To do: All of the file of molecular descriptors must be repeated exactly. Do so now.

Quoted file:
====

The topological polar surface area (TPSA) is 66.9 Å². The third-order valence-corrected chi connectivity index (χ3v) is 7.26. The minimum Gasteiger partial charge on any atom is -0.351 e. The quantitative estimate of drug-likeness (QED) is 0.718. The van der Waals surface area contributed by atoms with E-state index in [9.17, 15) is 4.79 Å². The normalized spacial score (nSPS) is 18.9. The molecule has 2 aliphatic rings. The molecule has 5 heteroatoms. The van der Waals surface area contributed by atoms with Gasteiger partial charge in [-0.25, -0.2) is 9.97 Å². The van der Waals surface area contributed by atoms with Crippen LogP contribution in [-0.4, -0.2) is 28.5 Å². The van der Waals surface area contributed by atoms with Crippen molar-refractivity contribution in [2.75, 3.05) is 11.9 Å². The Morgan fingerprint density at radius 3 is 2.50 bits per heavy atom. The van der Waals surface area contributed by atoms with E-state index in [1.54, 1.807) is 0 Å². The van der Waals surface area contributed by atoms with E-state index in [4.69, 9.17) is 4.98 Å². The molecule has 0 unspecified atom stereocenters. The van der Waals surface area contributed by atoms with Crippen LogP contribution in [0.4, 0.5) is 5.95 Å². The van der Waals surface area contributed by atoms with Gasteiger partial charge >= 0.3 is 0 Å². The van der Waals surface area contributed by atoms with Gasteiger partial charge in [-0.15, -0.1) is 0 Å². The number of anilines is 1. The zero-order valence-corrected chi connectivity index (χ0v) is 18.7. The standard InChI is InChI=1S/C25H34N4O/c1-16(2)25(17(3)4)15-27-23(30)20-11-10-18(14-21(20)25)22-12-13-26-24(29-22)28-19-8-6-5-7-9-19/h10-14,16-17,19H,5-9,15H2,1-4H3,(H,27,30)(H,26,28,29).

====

The topological polar surface area (TPSA) is 66.9 Å². The third-order valence-corrected chi connectivity index (χ3v) is 7.26. The minimum Gasteiger partial charge on any atom is -0.351 e. The quantitative estimate of drug-likeness (QED) is 0.718. The van der Waals surface area contributed by atoms with E-state index in [9.17, 15) is 4.79 Å². The normalized spacial score (nSPS) is 18.9. The molecule has 2 aliphatic rings. The molecule has 5 heteroatoms. The van der Waals surface area contributed by atoms with Gasteiger partial charge in [-0.25, -0.2) is 9.97 Å². The van der Waals surface area contributed by atoms with Crippen LogP contribution in [-0.4, -0.2) is 28.5 Å². The van der Waals surface area contributed by atoms with Crippen molar-refractivity contribution in [2.75, 3.05) is 11.9 Å². The Morgan fingerprint density at radius 3 is 2.50 bits per heavy atom. The van der Waals surface area contributed by atoms with E-state index in [1.54, 1.807) is 0 Å². The van der Waals surface area contributed by atoms with E-state index in [4.69, 9.17) is 4.98 Å². The molecule has 0 unspecified atom stereocenters. The van der Waals surface area contributed by atoms with Crippen LogP contribution in [0.4, 0.5) is 5.95 Å². The van der Waals surface area contributed by atoms with Gasteiger partial charge >= 0.3 is 0 Å². The van der Waals surface area contributed by atoms with Gasteiger partial charge in [-0.15, -0.1) is 0 Å². The number of anilines is 1. The zero-order valence-corrected chi connectivity index (χ0v) is 18.7. The standard InChI is InChI=1S/C25H34N4O/c1-16(2)25(17(3)4)15-27-23(30)20-11-10-18(14-21(20)25)22-12-13-26-24(29-22)28-19-8-6-5-7-9-19/h10-14,16-17,19H,5-9,15H2,1-4H3,(H,27,30)(H,26,28,29).